Label: Napalm Records
Release Date EU: January 12th, 2018
Toschie – Vocals
Ice Dale – Guitar
Thomas Tofthagen – Guitar
Kjetil Greve – Drums
Espen Lien – Bass
This is War
Light Your Way
Audrey Horne, hailing from Bergen, Norway, can look back on some excellent albums and energetic live shows. Their hunger for hard rock music obviously can’t be fully stilled which is great for fans of classic rock music – in this case since it leads to a brand new record.
Three years after having pushed “Pure Heavy” into the open it’s “Blackout” that is the next delight for fans of well-crafted rock music. Toschie, Arve, Kjetil, Thomas, and Espen added an album to their discography that shows again why these five Norwegians can constantly add new folks to their fan base.
“Blackout” comprises ten new songs that stand in the tradition of the earlier releases. Audrey Horne built the new album on some classic rock roots and metal influences from the 70’s/early 80’s.
The five Norwegians start the album with a song that most of you might have heard already. “This is War” was unveiled a while ago as video to promote the upcoming release. The tune is a lively one, done in a typical Audrey Horne fashion. It’s an uptempo track that combines the power of rock and catchy melodies, leading to a real earworm experience.
The next number on the album is built on a heavy bassline by Espen Lien. “Audrevolution”, which is the title of this song, has a punky expression. The joy of this tune is the straightforward approach that shows the beauty of simplicity. Next song, next variation. The title track “Blackout” refers to the 70’s rock roots and it’s bands like Thin Lizzy that came to my mind while listening to “Blackout”.
Compared to these energizers the gently swinging “This Man” feels more like a welcomed break before “Midnight Man” marks the next energizer on “Blackout”. The uptempo “Light Your Way” is a typical Audrey Horne smasher before “California” reveals again some classic rock passion. The tune, known from the last tour, is a heavily grooving one, kept in a moderate pace – a song that works perfectly in a live context.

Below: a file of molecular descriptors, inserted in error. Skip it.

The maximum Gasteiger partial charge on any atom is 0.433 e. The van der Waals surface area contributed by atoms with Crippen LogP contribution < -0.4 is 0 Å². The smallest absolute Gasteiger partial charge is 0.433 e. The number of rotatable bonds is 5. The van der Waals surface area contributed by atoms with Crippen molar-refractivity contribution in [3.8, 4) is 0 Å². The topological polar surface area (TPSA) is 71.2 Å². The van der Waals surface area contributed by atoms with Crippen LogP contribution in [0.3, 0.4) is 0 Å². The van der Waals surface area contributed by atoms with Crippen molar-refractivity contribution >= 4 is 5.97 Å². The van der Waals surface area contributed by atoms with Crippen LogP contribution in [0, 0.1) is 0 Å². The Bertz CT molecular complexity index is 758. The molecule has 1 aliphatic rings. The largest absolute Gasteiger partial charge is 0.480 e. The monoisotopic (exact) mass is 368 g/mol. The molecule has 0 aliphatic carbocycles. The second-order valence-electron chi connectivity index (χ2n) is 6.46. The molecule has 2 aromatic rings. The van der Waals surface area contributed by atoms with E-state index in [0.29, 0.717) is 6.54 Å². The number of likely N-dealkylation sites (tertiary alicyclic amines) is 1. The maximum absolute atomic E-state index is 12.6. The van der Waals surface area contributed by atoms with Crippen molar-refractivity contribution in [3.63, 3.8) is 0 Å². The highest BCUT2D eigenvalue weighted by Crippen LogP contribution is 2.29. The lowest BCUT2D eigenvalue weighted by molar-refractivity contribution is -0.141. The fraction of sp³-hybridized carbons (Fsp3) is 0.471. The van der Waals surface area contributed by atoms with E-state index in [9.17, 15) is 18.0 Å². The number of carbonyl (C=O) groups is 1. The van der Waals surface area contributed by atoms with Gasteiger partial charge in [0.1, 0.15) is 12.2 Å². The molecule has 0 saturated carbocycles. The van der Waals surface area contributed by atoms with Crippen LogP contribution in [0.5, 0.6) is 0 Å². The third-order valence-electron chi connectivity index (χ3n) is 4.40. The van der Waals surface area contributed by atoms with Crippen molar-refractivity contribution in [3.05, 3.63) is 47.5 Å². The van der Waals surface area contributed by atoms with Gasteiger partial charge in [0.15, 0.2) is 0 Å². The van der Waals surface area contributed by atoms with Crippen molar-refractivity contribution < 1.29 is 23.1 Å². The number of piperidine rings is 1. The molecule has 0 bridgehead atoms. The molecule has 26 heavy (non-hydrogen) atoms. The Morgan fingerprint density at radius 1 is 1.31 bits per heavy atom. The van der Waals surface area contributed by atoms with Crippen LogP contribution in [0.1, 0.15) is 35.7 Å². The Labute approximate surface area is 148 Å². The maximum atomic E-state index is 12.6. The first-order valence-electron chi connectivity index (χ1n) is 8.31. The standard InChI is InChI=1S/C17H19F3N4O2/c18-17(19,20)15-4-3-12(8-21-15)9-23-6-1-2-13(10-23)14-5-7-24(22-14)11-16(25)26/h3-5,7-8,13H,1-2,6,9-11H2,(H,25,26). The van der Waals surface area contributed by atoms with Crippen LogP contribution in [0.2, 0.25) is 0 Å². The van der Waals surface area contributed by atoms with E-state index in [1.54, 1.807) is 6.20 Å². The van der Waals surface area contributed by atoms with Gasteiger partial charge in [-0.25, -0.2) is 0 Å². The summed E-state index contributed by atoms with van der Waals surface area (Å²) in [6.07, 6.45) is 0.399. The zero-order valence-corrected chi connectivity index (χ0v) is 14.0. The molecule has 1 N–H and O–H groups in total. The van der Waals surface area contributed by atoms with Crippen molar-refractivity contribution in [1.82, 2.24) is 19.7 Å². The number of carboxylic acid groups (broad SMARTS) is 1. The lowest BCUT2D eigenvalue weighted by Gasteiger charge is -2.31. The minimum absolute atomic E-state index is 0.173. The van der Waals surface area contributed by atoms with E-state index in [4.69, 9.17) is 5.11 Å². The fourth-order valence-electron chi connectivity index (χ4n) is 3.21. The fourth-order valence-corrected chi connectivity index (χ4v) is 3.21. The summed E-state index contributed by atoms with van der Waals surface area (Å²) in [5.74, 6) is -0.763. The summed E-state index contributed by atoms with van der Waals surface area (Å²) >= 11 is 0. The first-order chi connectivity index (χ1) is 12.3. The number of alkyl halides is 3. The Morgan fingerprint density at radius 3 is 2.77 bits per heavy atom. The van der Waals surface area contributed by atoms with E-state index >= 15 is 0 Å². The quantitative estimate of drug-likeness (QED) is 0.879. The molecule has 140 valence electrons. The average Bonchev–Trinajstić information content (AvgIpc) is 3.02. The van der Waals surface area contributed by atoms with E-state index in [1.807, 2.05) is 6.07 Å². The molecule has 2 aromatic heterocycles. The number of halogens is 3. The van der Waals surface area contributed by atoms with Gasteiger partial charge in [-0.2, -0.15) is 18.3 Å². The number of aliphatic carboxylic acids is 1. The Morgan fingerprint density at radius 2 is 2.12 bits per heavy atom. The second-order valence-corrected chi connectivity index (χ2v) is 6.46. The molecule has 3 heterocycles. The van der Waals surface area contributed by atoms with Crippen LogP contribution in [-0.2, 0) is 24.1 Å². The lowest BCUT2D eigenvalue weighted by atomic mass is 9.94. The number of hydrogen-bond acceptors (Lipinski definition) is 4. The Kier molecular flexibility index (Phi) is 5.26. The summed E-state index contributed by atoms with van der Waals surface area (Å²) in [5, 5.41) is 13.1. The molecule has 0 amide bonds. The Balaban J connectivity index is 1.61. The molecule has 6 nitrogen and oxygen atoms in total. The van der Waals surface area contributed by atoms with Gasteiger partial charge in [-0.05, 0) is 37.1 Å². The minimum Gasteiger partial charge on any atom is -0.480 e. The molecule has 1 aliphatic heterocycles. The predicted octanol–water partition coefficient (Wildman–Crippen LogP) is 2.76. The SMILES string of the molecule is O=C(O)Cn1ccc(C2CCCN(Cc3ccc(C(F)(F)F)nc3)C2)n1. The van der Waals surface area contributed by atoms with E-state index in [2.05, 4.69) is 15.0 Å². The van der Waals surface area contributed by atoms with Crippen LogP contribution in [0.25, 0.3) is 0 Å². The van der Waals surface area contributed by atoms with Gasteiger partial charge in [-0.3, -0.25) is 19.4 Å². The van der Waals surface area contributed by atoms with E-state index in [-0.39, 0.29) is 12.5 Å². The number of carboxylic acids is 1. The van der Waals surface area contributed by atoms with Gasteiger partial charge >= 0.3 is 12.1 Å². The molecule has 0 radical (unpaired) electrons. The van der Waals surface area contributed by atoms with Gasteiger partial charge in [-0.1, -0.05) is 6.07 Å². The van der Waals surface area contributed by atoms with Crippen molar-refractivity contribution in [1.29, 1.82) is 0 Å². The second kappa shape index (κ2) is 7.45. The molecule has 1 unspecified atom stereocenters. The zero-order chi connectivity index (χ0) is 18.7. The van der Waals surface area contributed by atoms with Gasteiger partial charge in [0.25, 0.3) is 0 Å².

“Satellite” shows a bit of a new aspect of the Norwegian quintet. The number, that is still 100% Audrey Horne, is very rhythm-based with drums and bass getting a lot of attention. I like this tune since it widens the frames and feels like a successfully done experiment. Next, to the moments that stretch the borders, it is the flow of songs on the album that is done in a good manner. Almost in contrary to “Satellite” it’s “Naysayer” that honor the NWoBHM with some riffs reminding of the earlier Maiden days. Instead of ending up with a scattered picture with all these variations it’s the band’s sound signature that keeps every together very well, leading to a Gesamtkunstwerk.
It’s the galloping “Rose Alley” that rounds off another excellent Audrey Horne album. “Blackout” underlines Audrey Horne’s position in rock. This album is more than just some songs on a record. It showcases a band that has a distilled rock’n’roll vibe running through their veins, leading to another album with a real ‘wow factor’.
Written by: Markus Wiedenmann